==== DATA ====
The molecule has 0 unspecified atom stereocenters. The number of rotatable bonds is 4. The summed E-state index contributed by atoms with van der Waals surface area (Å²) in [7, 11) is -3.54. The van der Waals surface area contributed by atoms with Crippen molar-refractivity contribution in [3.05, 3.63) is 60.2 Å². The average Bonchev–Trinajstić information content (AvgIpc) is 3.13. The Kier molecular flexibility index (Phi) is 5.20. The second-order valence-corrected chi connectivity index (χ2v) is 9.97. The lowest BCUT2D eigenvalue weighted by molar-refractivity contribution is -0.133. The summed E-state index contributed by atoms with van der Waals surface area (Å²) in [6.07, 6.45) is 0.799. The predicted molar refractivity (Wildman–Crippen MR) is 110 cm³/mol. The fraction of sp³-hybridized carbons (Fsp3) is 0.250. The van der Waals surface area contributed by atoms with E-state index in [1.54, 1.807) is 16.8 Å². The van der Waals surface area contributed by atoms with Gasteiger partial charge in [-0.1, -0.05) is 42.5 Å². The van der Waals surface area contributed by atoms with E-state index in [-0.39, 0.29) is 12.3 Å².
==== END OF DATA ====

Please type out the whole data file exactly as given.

The molecule has 0 unspecified atom stereocenters. The number of rotatable bonds is 4. The summed E-state index contributed by atoms with van der Waals surface area (Å²) in [7, 11) is -3.54. The van der Waals surface area contributed by atoms with Crippen molar-refractivity contribution in [3.05, 3.63) is 60.2 Å². The average Bonchev–Trinajstić information content (AvgIpc) is 3.13. The Kier molecular flexibility index (Phi) is 5.20. The second-order valence-corrected chi connectivity index (χ2v) is 9.97. The lowest BCUT2D eigenvalue weighted by molar-refractivity contribution is -0.133. The summed E-state index contributed by atoms with van der Waals surface area (Å²) in [6.07, 6.45) is 0.799. The predicted molar refractivity (Wildman–Crippen MR) is 110 cm³/mol. The fraction of sp³-hybridized carbons (Fsp3) is 0.250. The van der Waals surface area contributed by atoms with E-state index in [1.54, 1.807) is 16.8 Å². The van der Waals surface area contributed by atoms with Gasteiger partial charge in [-0.1, -0.05) is 42.5 Å². The van der Waals surface area contributed by atoms with E-state index in [-0.39, 0.29) is 12.3 Å².